(NOTE: The steps above should work fine on a Mountain Lion Mac Mini, but in my limited experience with a new 2012 Mac Mini running 10.8.2, Disk Utility absolutely could not be persuaded to finish creating an image of the startup drive. On every occasion, it would go fine until near the end and then would hang indefinitely. The log showed that it got up to the “Copy” stage and then nothing — no error, nada. Early on, the log showed an “Authentication Error” on the root level of the drive, despite the fact that I was prompted for and successfully entered an administrator password prior to commencing the procedure, but that was it. In any case, I found that SuperDuper! could do the same job just fine, which led me to conclude that it was overwhelmingly likely to be a problem with the Apple-provided Disk Utility — which has notoriously been the source of much hand-wringing over the years — rather than a nasty drive problem of some sort.)

You’ll want to keep this restore image in a safe place, because again, this is going to be a substitute for doing a clean reinstall of the whole system, should that ever be needed. For the moment, let’s copy it back to the main startup volume and move on to the next step: repartitioning the secondary drive. (This sequence of steps assumes that your primary and secondary drives are of different capacities, as would usually be the case if your primary drive is an SSD and the secondary drive a spinning disk. If the two are the same, then you’ll need to modify this strategy accordingly.)

Our aim with partitioning the secondary drive is to provide space for a two-pronged approach to backup and recovery:

  1. a complete clone of our startup volume, and
  2. a Time Machine volume.

I personally also like to keep a third volume on that secondary drive — an extra ‘scratch space’ where I can store additional backups, create another bootable volume should I need it, etc. Whether you go with two volumes, three, or even more, the partitioning order is important. Why? Because the partitions are physically laid out on the disk from the outside (where the disk spins fastest in terms of the linear distance of physical platter covered per unit of time) to the inside (where it spins the slowest), earlier partitions will, other things being equal, offer better performance than later partitions. Therefore, I would suggest placing boot volume mirror first, the Time Machine volume second, and any ‘extra’ partition third.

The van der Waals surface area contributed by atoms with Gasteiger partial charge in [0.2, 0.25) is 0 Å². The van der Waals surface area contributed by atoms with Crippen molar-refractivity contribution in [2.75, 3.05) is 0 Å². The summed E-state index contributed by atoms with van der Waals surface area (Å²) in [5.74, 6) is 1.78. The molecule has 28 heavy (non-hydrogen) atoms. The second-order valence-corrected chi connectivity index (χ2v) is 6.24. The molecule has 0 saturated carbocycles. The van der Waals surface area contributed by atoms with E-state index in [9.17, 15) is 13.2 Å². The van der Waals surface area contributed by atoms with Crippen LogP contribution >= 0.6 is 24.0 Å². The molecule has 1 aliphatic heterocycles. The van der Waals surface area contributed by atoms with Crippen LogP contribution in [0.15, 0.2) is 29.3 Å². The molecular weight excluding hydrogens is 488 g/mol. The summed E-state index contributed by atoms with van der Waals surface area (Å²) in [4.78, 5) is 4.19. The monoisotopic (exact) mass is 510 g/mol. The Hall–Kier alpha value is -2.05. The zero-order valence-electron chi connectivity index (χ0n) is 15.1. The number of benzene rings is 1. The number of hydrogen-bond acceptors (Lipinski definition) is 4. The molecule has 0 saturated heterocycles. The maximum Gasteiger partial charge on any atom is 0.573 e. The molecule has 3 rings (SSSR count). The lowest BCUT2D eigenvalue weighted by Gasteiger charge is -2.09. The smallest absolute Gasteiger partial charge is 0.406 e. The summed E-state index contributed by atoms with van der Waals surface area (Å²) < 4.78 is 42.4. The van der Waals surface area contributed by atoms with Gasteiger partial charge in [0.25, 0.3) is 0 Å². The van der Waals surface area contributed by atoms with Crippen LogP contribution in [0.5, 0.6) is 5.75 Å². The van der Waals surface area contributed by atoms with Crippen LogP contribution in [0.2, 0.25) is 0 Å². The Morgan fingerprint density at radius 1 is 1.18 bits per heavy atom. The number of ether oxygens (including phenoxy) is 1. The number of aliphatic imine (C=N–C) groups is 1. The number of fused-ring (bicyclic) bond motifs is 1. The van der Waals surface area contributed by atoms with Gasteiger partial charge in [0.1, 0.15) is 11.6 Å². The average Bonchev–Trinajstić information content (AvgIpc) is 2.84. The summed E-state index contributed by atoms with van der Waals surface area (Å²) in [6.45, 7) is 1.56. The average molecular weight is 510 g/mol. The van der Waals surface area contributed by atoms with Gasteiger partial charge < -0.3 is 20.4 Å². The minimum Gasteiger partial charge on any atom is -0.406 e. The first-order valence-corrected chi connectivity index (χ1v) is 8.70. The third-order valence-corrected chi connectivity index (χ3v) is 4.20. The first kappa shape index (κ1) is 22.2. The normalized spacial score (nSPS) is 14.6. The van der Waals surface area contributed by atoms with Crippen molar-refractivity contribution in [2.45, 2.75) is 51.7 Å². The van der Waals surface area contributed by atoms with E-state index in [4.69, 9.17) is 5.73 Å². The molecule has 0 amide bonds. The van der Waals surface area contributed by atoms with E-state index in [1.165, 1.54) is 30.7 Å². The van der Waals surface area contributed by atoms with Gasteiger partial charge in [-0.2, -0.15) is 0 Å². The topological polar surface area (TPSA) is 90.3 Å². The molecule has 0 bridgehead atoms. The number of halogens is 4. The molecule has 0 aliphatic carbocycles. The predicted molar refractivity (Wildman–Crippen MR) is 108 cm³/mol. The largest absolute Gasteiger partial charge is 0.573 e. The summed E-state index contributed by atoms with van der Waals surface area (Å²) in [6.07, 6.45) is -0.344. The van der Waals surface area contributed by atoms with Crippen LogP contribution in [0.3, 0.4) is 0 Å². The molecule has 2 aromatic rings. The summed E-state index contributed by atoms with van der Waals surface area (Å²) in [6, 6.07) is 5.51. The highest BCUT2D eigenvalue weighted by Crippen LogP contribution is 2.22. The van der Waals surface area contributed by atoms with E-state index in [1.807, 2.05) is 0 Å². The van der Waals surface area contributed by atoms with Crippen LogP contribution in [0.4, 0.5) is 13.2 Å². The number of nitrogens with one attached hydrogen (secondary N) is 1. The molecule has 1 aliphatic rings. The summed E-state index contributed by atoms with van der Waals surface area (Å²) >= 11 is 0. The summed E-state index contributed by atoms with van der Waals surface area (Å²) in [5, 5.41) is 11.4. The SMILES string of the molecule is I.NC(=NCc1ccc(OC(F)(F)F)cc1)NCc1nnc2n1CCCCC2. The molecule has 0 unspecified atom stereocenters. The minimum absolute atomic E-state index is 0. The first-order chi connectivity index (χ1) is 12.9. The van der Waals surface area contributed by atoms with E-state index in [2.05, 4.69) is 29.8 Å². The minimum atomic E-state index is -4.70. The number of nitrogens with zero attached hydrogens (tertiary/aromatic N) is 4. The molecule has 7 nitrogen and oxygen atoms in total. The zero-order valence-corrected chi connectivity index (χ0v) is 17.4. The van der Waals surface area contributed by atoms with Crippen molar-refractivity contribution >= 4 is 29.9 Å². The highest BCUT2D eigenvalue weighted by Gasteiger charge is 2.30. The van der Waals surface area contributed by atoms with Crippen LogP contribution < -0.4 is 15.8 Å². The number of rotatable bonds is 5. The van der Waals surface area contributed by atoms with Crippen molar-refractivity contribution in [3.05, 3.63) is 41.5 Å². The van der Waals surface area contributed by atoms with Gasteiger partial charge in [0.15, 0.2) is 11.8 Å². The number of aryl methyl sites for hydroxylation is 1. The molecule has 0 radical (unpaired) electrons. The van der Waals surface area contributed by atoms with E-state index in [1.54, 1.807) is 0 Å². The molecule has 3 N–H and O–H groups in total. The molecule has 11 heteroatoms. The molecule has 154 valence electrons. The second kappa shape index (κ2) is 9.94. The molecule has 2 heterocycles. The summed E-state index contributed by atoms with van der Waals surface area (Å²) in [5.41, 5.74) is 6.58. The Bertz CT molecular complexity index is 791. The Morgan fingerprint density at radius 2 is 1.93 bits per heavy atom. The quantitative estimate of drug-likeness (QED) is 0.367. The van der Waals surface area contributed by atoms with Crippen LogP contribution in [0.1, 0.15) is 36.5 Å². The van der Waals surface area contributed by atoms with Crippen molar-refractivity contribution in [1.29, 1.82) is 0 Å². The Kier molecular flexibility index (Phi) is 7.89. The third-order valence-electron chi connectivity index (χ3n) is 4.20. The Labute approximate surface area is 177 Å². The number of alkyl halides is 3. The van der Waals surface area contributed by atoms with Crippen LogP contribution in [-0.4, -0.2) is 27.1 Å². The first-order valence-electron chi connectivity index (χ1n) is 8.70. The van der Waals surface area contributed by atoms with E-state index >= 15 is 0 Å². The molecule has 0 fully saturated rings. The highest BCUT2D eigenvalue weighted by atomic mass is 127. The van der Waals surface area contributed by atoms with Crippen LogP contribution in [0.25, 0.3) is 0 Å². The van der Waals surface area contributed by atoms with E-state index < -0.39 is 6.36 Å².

With this in mind, the first partition on the secondary drive should be the same size as your boot volume, and the second should be the drive’s total size minus the size of the boot volume. If you’re using a third volume, then the second partition should be the drive’s total size minus the size of both the boot volume and the extra volume, while the extra volume should be whatever size you’d like it to be.

With the drive partitioned, we’re now in a position to enable part 1 of the backup and recovery strategy by cloning the startup disk to the partition intended for that use. First, though, be sure to copy that clean install image to your new Time Machine volume or your extra volume, and erase it from your from boot drive. Then clone the startup drive to the new partition you just set up. Either SuperDuper! or Carbon Copy Cloner will do the trick, and the latter can also be set to run an incremental update on the clone on a scheduled basis — once per day, say. When scheduling regular updates of the clone, it’s important to set the destination partition to be ejected once the update completes.